Does the NYT Publish “All the News That’s Fit to Print” Anymore?

NYT’s ombud, Margaret Sullivan, dedicated her column today to whether the NYT should have done a story on The Intercept’s drone package a few weeks back. She concludes that given the NYT’s extensive coverage of this issue, it’s reasonable they gave the story just a mention, though suggests maybe they should give it more than that going forward.

I’m particularly interested in this subject because it says so much that is troubling about how our government functions – and yes, kills — in secret and often without adequate oversight. I’ve written about aspects of it a number of times.

Times journalists have done plenty of worthy coverage of the drone program themselves, with one national security reporter, Scott Shane, writing a significant big-picture story last April, covering some of the same ground that the Intercept is exploring now. He and Jo Becker also wrote a stunning story in 2012 detailing the existence of the president’s “kill list.” Mr. Shane is the author of a well-regarded recent book on the subject, “Objective Troy: A Terrorist, a President, and the Rise of the Drone.”

Since The Times has done so much on this subject, it is understandable that only a brief mention of The Intercept’s scoop has been made so far. Still, given the revelations in the released documents — as well as the mere existence of a major intelligence leaker who is not Edward Snowden — Times journalists might have served readers well to do more on “The Drone Papers.”  They also could consider doing so in the future.

I suspect there are two other things going on. Shane seems to still be on book leave, and to cover the Intercept stuff — which in significant part confirms his earlier reporting, most importantly that the government treats males killed in drone attacks as military aged males appropriate for targeting — might be a bit awkward. I think some of the documents — such as the ones showing that JSOC’s targeting was bad because it relied on CIA’s SIGINT, might advance questions about why we decided to build a CIA drone base in Saudi Arabia in 2011. That might be appropriate follow-up reporting from other reporters like Mark Mazzetti (I have long suspected the Saudis were fiddling with the intelligence to force our hand on a drone base, since they had been trying for years to get drones from us), but that would take further time. So, too, would be a report on what these documents say about the CIA versus DOD debate on drones.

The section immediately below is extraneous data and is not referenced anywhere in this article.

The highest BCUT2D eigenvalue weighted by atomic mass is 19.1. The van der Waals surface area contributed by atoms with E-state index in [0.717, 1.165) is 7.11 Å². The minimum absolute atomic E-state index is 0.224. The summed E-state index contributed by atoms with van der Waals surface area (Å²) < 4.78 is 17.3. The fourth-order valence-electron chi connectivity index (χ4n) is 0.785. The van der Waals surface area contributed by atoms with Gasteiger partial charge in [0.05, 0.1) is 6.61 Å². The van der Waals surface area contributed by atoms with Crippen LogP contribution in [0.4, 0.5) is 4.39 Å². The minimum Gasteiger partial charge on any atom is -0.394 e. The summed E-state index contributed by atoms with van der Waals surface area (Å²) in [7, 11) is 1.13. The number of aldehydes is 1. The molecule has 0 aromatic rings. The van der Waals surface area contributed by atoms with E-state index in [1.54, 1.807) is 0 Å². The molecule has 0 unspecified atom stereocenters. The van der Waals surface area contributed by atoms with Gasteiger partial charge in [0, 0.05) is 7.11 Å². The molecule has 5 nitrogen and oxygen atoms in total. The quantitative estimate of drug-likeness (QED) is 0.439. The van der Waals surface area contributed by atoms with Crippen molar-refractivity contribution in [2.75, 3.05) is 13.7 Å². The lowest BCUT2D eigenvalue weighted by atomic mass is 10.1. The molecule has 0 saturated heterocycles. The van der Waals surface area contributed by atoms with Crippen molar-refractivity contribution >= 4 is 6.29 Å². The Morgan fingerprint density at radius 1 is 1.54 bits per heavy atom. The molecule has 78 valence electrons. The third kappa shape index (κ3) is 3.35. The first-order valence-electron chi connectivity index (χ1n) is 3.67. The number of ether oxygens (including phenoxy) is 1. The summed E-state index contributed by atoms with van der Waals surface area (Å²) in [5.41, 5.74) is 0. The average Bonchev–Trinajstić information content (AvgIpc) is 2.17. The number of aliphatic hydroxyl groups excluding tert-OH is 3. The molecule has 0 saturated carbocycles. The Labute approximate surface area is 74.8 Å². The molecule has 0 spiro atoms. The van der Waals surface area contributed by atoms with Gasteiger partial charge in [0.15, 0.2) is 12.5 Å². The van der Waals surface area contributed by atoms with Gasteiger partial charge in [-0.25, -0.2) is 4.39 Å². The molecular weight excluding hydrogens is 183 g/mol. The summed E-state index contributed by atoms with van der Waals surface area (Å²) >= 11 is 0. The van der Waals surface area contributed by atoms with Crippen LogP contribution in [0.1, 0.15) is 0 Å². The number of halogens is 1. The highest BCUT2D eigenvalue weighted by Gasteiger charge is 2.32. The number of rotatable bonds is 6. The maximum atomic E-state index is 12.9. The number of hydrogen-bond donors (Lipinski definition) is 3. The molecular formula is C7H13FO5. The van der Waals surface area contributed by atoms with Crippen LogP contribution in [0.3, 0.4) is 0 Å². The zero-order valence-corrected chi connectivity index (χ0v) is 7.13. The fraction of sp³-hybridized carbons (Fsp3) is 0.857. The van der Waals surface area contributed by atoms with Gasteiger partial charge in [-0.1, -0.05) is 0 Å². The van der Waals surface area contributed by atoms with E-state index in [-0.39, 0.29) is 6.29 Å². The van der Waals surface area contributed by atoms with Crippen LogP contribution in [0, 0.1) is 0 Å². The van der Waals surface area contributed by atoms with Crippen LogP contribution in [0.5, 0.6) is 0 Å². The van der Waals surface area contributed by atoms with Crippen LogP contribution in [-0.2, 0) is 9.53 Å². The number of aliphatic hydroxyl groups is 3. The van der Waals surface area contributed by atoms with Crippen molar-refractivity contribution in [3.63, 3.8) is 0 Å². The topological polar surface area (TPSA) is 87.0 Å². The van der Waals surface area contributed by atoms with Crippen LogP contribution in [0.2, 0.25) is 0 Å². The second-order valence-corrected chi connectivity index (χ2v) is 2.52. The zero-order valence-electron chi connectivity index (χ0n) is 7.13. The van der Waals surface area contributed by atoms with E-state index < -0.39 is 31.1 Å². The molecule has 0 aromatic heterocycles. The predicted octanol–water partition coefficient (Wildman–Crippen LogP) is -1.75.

Still, underlying the whole question is whether the NYT publishes all the news that’s fit to print anymore.

There was a time when a NYT reader could expect, by reading the NYT, to know everything the elite of this country deemed worth knowing. It promised comprehensiveness, at least for those subjects that the NYT judged important, for better and worse.

Now, I think the NYT (which still plays that agenda setting function, and will still get fed stories to place items in the news agenda) often limits itself to items it can claim a scoop on (though far too often, it borrows these scoops from outlets obscure enough they’ll get away with it). As a result, when another outlet advances the news that’s fit to print in a publicly recognized scoop, or when news comes without an exclusivity agreement, the NYT may not always report it, until such time as it can own it in the future.